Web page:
When it comes to gun violence and the media, all casualties are not created equal
April 1, 2021
There is no denying the tragedies our nation has seen recently due to gun violence. From Atlanta, Georgia to Boulder, Colorado to Orange, California – 2021 is proving to have tragic beginnings.
CNN published an in-depth piece headlined, “The Colorado attack is the 7th mass shooting in 7 days in the U.S.” NBC speculated that “After two mass shootings, Americans ask: Is this what a return to normal looks like?”
It is natural for the media to report what policies are being considered to prevent such tragedies and urge our country to do better. While the world fights to have these tragedies not be in vain, the coverage of these gun casualties varies depending on the incident.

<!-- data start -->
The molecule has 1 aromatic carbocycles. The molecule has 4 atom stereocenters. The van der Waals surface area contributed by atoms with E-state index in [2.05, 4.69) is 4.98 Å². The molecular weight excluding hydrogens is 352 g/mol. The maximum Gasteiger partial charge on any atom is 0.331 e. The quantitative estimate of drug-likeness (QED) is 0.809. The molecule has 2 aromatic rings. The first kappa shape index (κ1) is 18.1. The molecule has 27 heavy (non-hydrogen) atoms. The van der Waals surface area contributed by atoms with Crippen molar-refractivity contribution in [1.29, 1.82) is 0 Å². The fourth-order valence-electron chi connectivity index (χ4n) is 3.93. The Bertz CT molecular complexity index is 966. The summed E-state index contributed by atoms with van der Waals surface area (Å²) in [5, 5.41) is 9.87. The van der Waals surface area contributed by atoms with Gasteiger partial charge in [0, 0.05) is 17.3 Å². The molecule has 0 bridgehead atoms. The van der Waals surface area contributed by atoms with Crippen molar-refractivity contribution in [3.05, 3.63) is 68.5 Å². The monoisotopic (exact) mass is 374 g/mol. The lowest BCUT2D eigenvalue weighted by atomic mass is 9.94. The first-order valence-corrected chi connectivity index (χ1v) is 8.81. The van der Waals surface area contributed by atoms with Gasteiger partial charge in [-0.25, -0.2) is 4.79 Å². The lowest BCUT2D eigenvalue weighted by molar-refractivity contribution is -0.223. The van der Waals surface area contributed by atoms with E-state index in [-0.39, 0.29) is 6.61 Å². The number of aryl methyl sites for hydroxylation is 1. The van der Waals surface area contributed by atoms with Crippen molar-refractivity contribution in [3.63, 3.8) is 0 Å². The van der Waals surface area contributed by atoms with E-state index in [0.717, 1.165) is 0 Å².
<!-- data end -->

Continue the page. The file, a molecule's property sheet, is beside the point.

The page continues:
This week, Chicago reported more than 30 people were shot over last weekend, with multiple fatalities. The weekend before reported that more than 40 people were shot, with multiple fatalities. Chicago alone has seen 123 homicides since the beginning of the year.
While individual incidents are minimally reported on a case-by-case basis, those stories are missing from the national outcry for gun violence victims. There is no media analysis of why these fatalities are on the rise. There is no cry for Washington to enact reforms as a result of these tragedies.
Local outlets report most of the victims and suspects in Chicago are “young black men”. They also cover the local decisions to defund the police as well as being part of the first state to end cash bail.
While there are very real policy considerations surrounding all the recent tragedies in our country, the media will show not all fatalities are created equal.